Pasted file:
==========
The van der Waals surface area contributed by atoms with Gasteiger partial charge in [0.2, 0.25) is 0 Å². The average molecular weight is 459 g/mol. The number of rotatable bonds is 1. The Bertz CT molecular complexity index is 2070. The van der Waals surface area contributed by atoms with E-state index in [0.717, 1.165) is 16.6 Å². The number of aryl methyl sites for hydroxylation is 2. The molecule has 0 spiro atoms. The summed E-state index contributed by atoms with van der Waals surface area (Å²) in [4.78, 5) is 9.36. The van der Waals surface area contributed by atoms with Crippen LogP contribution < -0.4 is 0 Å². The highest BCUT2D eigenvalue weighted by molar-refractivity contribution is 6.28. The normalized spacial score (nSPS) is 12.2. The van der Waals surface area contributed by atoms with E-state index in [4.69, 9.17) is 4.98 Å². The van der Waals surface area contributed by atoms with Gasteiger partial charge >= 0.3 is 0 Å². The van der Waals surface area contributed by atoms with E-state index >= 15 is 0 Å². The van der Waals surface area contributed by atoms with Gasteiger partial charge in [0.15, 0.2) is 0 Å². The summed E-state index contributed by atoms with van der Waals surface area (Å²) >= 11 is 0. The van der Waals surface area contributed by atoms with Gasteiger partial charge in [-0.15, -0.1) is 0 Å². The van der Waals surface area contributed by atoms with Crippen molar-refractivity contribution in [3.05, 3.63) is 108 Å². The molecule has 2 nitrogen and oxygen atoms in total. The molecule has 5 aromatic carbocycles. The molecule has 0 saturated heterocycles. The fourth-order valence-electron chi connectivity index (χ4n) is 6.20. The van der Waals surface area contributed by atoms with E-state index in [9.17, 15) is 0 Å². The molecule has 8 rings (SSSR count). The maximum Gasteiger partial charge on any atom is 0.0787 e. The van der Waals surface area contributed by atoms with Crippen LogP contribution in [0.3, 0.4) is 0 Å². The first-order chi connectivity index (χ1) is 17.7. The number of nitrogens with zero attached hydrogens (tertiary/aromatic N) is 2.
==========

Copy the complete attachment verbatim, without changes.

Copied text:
The van der Waals surface area contributed by atoms with Gasteiger partial charge in [0.2, 0.25) is 0 Å². The average molecular weight is 459 g/mol. The number of rotatable bonds is 1. The Bertz CT molecular complexity index is 2070. The van der Waals surface area contributed by atoms with E-state index in [0.717, 1.165) is 16.6 Å². The number of aryl methyl sites for hydroxylation is 2. The molecule has 0 spiro atoms. The summed E-state index contributed by atoms with van der Waals surface area (Å²) in [4.78, 5) is 9.36. The van der Waals surface area contributed by atoms with Crippen LogP contribution < -0.4 is 0 Å². The highest BCUT2D eigenvalue weighted by molar-refractivity contribution is 6.28. The normalized spacial score (nSPS) is 12.2. The van der Waals surface area contributed by atoms with E-state index in [4.69, 9.17) is 4.98 Å². The van der Waals surface area contributed by atoms with Gasteiger partial charge >= 0.3 is 0 Å². The van der Waals surface area contributed by atoms with E-state index >= 15 is 0 Å². The van der Waals surface area contributed by atoms with Gasteiger partial charge in [0.15, 0.2) is 0 Å². The summed E-state index contributed by atoms with van der Waals surface area (Å²) >= 11 is 0. The van der Waals surface area contributed by atoms with Gasteiger partial charge in [-0.15, -0.1) is 0 Å². The van der Waals surface area contributed by atoms with Crippen molar-refractivity contribution in [3.05, 3.63) is 108 Å². The molecule has 2 nitrogen and oxygen atoms in total. The molecule has 5 aromatic carbocycles. The molecule has 0 saturated heterocycles. The fourth-order valence-electron chi connectivity index (χ4n) is 6.20. The van der Waals surface area contributed by atoms with E-state index in [9.17, 15) is 0 Å². The molecule has 8 rings (SSSR count). The maximum Gasteiger partial charge on any atom is 0.0787 e. The van der Waals surface area contributed by atoms with Crippen LogP contribution in [0.3, 0.4) is 0 Å². The first-order chi connectivity index (χ1) is 17.7. The number of nitrogens with zero attached hydrogens (tertiary/aromatic N) is 2.